Accountancy firm PwC is set to add more than 1,500 jobs over the coming year as it reports a 10 per cent rise in revenue at its UK unit.
The firm reports today that UK revenue rose to £3.1bn for the year ending 30 June. It made £818m in profits from that, a rise of 6 per cent, with each of its 885 partners averaging £740,000 each, up from £722,000 the previous year.
PwC will release its worldwide results next month.
The firm said profit growth lagged that of revenue as it “continued to invest heavily in its people, training and skills, infrastructure and technology”. This included making 1,645 net new hires out of a total of 4,100 new people taken on. That is expected to continue at a similar rate over the coming year.
Earlier this year PwC – one of Britain’s largest graduate employers – took the step of abandoning the use of the Ucas points used by universities to assess new applicants for the vast majority of its roles. The move is part of an attempt to recruit “as broad a range” of talented candidates at possible. It “could drive radical changes in the social mobility and diversity of the professional services’ industry”, the group said in May.
PwC said each of its four divisions delivered what it described as “good growth”, with assurance bringing in £1.1bn of revenues, up 9 per cent, the sometimes controversial tax arm enjoying a 7 per cent increase to £763m, while deals increased revenue 8 per cent to £628m. However, the consulting arm set the pace with a 16 per cent rise to £571m.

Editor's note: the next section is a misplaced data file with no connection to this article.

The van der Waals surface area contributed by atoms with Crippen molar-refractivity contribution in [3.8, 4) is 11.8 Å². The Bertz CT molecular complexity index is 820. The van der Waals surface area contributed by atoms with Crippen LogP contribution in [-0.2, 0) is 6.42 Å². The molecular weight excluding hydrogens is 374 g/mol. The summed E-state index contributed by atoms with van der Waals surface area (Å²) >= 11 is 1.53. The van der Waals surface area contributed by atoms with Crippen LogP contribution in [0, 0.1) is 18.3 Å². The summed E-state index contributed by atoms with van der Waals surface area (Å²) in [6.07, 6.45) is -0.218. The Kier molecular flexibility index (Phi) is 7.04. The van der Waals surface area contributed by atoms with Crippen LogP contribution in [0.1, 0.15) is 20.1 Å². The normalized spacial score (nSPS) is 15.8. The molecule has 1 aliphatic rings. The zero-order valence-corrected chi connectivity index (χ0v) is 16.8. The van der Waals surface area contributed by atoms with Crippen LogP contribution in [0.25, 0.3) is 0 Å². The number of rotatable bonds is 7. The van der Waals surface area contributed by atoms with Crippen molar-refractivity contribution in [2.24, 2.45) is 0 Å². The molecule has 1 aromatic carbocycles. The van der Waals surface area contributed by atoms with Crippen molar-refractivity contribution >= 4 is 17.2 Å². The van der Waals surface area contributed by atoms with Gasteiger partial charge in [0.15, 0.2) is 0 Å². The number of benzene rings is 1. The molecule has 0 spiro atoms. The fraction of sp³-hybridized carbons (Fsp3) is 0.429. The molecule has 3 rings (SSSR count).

The tax operation was accused by MPs on the House of Commons Public Accounts Committee of promoting “tax avoidance on an industrial scale” on behalf of corporate clients, a claim the firm hotly denied during an often ill-tempered hearing.
Ian Powell, chairman and senior partner, stressed the firm’s “contribution” to the UK. He said: “We measure our broader impact to the economy, tax revenues, society and the environment, and estimate that we made an overall contribution to the UK of £4.22bn this year, including £1,073m in taxes paid to and collected on behalf of the UK Exchequer.” The firm put the “effective tax rate” per partner at 48 per cent.
Mr Powell said he was optimistic about the outlook for the UK. “Confidence has been improving and, while uncertainties remain, the economy is performing well. Britain is one of the fastest-growing major western economies and is well-placed to achieve a number of years of respectable growth,” he said.
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